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Redleg
03-19-2004, 08:48 AM
Hey, all...

I've been using a combination of bentonite and sparkalloid as an initial fining method for quite some time. Basically, boil together 2 Tbsps each of bentonite and sparkalloid in about 2 cups of water for 10 minutes, then slowly add and stir to primary. Wait 2 weeks, and rack off the lees. Works like a charm...

I currently have 2 batches that I decided to omit the bentonite and just add sparkalloid. The sparkalloid my local HB shop had was of the cold-mix variety, requiring no initial boiling...just add water and add to primary.

So, after adding the usual 2 tablespoons of sparkalloid to my mead and then stirring slowly, I returned 2 weeks later to find a sparkalloid "floe" on the surface of the mead. Additionaly, the mead was still cloudy as anything, though visible fermentation ended weeks prior.

A few nights ago, I added bentonite, and am waiting for the results right now.

Has anybody else had varying results with hot versus cold-mix sparkalloid as a primary fining agent?

Brian

veektor
03-21-2005, 01:06 AM
I'm still not sure about the Sparkalloid right now. I used it to clear two batches of mead, one had bentonite in it for a week prior, the other one did not. Both meads cleared within a couple of days. The one with bentonite was an older batch, so I racked it after a week and bottled it. I was too lazy to research about sweetening mead at the time, so I just bottled half of the batch as it was, dry. Next, I added some honey to the rest and bottled it. Holy crap! Almost immediately I realized that what was a perfectly clear mead started precipitating again! I am baffled as to why adding honey would cause more precipitation. I have decided that for the future I will rack, sweeten, let it sit for a couple of weeks, then bottle.

Anyone else have an idea as to the cause of sediment after sweetening?

ancjr
03-21-2005, 01:54 AM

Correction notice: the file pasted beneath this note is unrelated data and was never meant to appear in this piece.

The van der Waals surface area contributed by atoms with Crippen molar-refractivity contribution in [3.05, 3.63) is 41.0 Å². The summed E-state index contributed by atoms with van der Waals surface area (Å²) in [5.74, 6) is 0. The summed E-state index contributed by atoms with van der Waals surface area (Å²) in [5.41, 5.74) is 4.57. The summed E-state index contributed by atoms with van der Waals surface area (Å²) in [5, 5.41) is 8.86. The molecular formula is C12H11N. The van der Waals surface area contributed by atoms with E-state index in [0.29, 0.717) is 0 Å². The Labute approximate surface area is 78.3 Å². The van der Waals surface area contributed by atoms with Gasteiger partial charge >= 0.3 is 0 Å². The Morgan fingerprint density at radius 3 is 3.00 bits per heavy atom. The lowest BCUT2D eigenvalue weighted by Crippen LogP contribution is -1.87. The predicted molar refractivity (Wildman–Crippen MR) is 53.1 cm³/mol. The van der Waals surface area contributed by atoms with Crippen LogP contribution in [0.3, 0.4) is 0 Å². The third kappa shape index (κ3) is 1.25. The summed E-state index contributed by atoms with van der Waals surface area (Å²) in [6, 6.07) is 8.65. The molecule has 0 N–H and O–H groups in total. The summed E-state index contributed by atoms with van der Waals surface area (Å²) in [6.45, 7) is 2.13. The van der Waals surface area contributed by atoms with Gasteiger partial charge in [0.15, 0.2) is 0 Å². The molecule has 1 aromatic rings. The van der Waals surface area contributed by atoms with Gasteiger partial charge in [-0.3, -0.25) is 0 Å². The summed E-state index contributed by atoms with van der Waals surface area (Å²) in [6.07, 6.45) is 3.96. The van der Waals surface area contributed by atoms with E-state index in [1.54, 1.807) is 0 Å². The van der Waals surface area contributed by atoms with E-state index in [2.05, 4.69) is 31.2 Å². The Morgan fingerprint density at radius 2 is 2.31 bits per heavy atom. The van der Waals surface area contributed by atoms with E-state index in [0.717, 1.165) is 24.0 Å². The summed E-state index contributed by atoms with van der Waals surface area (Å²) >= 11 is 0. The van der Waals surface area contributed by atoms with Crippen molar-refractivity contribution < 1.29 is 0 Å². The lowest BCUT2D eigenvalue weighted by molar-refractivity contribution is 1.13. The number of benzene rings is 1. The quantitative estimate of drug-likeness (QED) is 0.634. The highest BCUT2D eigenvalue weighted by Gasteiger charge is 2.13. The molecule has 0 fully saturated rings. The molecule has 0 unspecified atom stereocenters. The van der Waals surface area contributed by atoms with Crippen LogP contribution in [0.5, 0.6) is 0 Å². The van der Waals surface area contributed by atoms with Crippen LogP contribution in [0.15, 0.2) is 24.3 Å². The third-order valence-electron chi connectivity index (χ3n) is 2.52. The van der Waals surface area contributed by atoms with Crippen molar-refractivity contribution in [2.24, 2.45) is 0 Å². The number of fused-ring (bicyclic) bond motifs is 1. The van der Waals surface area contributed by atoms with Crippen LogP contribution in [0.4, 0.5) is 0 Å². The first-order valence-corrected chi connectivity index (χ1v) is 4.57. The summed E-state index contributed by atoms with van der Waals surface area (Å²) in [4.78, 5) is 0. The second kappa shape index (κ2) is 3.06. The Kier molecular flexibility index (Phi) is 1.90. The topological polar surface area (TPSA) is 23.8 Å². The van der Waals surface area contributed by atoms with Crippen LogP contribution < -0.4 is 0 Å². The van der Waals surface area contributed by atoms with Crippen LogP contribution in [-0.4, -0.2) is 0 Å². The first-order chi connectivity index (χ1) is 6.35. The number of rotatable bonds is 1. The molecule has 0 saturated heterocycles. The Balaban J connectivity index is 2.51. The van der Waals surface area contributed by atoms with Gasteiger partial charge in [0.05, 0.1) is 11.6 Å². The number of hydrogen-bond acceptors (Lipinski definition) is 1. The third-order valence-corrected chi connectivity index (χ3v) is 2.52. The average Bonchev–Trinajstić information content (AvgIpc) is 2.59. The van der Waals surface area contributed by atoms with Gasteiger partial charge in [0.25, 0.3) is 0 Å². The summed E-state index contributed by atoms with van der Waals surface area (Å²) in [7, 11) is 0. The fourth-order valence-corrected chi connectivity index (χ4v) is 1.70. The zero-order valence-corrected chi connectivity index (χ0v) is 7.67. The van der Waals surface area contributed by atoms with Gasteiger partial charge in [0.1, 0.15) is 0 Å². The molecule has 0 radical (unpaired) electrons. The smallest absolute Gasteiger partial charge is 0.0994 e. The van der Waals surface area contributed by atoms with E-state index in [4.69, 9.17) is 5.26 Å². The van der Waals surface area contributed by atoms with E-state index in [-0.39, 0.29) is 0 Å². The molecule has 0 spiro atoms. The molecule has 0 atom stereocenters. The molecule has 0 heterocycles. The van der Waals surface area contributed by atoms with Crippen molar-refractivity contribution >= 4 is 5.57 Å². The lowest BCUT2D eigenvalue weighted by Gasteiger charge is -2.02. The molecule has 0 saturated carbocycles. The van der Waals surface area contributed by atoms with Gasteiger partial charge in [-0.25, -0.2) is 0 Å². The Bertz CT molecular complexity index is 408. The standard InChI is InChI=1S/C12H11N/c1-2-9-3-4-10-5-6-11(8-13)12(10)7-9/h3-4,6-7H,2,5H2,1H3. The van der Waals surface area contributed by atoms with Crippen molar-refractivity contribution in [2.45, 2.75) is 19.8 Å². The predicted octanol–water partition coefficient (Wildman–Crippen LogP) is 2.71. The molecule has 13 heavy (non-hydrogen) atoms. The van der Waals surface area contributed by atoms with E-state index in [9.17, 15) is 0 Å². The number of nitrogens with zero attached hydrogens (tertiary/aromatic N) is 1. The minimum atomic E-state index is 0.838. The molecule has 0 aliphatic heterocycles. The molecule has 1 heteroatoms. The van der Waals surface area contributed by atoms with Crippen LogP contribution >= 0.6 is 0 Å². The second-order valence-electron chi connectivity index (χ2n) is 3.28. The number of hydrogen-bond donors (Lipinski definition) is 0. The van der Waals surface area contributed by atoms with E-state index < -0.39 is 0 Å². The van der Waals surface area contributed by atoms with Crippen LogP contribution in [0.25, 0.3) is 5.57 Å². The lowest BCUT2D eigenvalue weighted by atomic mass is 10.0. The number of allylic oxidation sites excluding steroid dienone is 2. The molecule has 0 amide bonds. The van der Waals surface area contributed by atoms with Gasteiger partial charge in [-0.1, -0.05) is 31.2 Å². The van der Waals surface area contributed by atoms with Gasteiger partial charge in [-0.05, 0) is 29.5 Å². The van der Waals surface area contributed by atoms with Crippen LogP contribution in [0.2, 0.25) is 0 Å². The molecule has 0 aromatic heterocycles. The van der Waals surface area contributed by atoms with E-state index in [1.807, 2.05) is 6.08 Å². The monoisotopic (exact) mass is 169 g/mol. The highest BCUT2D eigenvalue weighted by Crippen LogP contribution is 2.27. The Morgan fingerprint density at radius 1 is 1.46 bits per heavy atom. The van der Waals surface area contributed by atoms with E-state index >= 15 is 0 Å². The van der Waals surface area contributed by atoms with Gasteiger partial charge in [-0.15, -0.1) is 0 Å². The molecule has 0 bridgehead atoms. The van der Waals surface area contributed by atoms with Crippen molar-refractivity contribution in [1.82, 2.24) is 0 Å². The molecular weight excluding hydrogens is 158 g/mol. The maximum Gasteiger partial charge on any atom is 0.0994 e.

Secondary fermentation from not eliminating the live yeast?

Oskaar
03-21-2005, 02:05 AM
Pretty much, or turbidity from the added honey if it's unprocessed and not totally clear as with most that I've seen.

Oskaar

JoeM
03-21-2005, 02:48 AM
I agree...its either yeast sediment from renewed fermentation, or protein precipitate from the honey...probably a combination of both.

P.S. If what you're telling us is that you added more honey to a dry mead without stabilizing it and then immediately bottled...you should be careful in the future because that could be a recipe for bottle bombs (aka the ol' glass grenades).

veektor
03-21-2005, 02:30 PM
OK, I tried to skim some posts on this board before asking a possibly stupid question: how was I supposed to stabilize it? I thought that by racking the cleared mead off the lees I was safe from restarting fermentation.

The sediment looks rather whitish in color, does not resemble the creamy color of yeast at all, though that could be deceptive. I really hope it is the proteins from honey, rather than restarted fermentation. Mainly because the sediment appeared so quickly, in less than 1 hour after honey was mixed in.

The threat of bottle bombs provides me an excuse to start drinking this mead very quickly, just to ensure the safety ;) Not my preference, really, because the mead tastes too complicated, or bold (not sure how else to describe the taste, it was made with wildflower honey). It really could use some aging for the taste to mellow out. But, if duty requires me to drink it up early, I will be sure to perform my obligation diligently.

veektor
03-21-2005, 02:32 PM
Pretty much, or turbidity from the added honey if it's unprocessed and not totally clear as with most that I've seen.

Oskaar


Thank you for making me go to Webster.com to look up "turbidity". I can't help but learn new things on this forum ;D

JoeM
03-21-2005, 04:51 PM